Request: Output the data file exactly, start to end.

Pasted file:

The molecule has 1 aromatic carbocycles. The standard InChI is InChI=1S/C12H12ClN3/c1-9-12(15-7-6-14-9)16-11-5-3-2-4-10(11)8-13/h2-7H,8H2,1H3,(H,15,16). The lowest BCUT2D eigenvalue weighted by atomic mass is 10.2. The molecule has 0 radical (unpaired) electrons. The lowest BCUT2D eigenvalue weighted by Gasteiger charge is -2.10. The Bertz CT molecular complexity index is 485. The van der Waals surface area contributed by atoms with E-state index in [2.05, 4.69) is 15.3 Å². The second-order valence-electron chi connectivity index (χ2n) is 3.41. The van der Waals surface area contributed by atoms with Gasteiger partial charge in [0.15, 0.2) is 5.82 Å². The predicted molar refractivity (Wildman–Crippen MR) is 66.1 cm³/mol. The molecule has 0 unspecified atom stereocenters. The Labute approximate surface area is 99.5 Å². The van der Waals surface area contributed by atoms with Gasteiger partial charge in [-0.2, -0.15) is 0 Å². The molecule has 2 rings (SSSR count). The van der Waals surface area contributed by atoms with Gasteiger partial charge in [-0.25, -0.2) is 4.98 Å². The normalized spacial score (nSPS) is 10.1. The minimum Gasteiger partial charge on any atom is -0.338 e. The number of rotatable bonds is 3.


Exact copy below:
The molecule has 1 aromatic carbocycles. The standard InChI is InChI=1S/C12H12ClN3/c1-9-12(15-7-6-14-9)16-11-5-3-2-4-10(11)8-13/h2-7H,8H2,1H3,(H,15,16). The lowest BCUT2D eigenvalue weighted by atomic mass is 10.2. The molecule has 0 radical (unpaired) electrons. The lowest BCUT2D eigenvalue weighted by Gasteiger charge is -2.10. The Bertz CT molecular complexity index is 485. The van der Waals surface area contributed by atoms with E-state index in [2.05, 4.69) is 15.3 Å². The second-order valence-electron chi connectivity index (χ2n) is 3.41. The van der Waals surface area contributed by atoms with Gasteiger partial charge in [0.15, 0.2) is 5.82 Å². The predicted molar refractivity (Wildman–Crippen MR) is 66.1 cm³/mol. The molecule has 0 unspecified atom stereocenters. The Labute approximate surface area is 99.5 Å². The van der Waals surface area contributed by atoms with Gasteiger partial charge in [-0.2, -0.15) is 0 Å². The molecule has 2 rings (SSSR count). The van der Waals surface area contributed by atoms with Gasteiger partial charge in [-0.25, -0.2) is 4.98 Å². The normalized spacial score (nSPS) is 10.1. The minimum Gasteiger partial charge on any atom is -0.338 e. The number of rotatable bonds is 3.